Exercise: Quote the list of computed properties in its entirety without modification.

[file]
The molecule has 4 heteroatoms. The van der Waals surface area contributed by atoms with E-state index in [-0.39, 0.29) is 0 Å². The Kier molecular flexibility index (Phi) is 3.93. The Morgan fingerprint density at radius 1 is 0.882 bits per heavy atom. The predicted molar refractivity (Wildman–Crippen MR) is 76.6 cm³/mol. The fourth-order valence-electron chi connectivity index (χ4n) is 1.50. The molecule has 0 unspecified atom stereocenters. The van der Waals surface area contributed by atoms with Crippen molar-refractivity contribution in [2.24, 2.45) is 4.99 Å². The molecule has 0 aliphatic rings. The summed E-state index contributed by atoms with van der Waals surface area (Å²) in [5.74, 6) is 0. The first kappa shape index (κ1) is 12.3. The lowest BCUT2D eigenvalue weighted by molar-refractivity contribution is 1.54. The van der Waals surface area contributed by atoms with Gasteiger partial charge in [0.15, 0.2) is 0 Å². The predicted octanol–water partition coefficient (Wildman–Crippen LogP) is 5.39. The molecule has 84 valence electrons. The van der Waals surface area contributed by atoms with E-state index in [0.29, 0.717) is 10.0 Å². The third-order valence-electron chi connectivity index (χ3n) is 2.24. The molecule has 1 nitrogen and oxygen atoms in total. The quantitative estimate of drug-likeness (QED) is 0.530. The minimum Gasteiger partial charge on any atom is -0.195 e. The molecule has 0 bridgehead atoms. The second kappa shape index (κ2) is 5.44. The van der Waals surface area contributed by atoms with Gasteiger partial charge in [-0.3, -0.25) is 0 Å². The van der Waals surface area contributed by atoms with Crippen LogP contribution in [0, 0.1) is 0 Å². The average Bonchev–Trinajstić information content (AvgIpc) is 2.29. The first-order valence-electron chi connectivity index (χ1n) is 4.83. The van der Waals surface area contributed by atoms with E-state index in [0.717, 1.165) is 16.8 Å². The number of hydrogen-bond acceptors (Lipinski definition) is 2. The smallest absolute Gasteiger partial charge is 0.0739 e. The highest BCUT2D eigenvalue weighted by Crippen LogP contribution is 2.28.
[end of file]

The molecule has 4 heteroatoms. The van der Waals surface area contributed by atoms with E-state index in [-0.39, 0.29) is 0 Å². The Kier molecular flexibility index (Phi) is 3.93. The Morgan fingerprint density at radius 1 is 0.882 bits per heavy atom. The predicted molar refractivity (Wildman–Crippen MR) is 76.6 cm³/mol. The fourth-order valence-electron chi connectivity index (χ4n) is 1.50. The molecule has 0 unspecified atom stereocenters. The van der Waals surface area contributed by atoms with Crippen molar-refractivity contribution in [2.24, 2.45) is 4.99 Å². The molecule has 0 aliphatic rings. The summed E-state index contributed by atoms with van der Waals surface area (Å²) in [5.74, 6) is 0. The first kappa shape index (κ1) is 12.3. The lowest BCUT2D eigenvalue weighted by molar-refractivity contribution is 1.54. The van der Waals surface area contributed by atoms with Gasteiger partial charge in [0.15, 0.2) is 0 Å². The predicted octanol–water partition coefficient (Wildman–Crippen LogP) is 5.39. The molecule has 84 valence electrons. The van der Waals surface area contributed by atoms with E-state index in [0.29, 0.717) is 10.0 Å². The third-order valence-electron chi connectivity index (χ3n) is 2.24. The molecule has 1 nitrogen and oxygen atoms in total. The quantitative estimate of drug-likeness (QED) is 0.530. The minimum Gasteiger partial charge on any atom is -0.195 e. The molecule has 0 bridgehead atoms. The second kappa shape index (κ2) is 5.44. The van der Waals surface area contributed by atoms with Gasteiger partial charge in [-0.3, -0.25) is 0 Å². The van der Waals surface area contributed by atoms with Crippen LogP contribution in [0, 0.1) is 0 Å². The average Bonchev–Trinajstić information content (AvgIpc) is 2.29. The first-order valence-electron chi connectivity index (χ1n) is 4.83. The van der Waals surface area contributed by atoms with E-state index in [0.717, 1.165) is 16.8 Å². The number of hydrogen-bond acceptors (Lipinski definition) is 2. The smallest absolute Gasteiger partial charge is 0.0739 e. The highest BCUT2D eigenvalue weighted by Crippen LogP contribution is 2.28.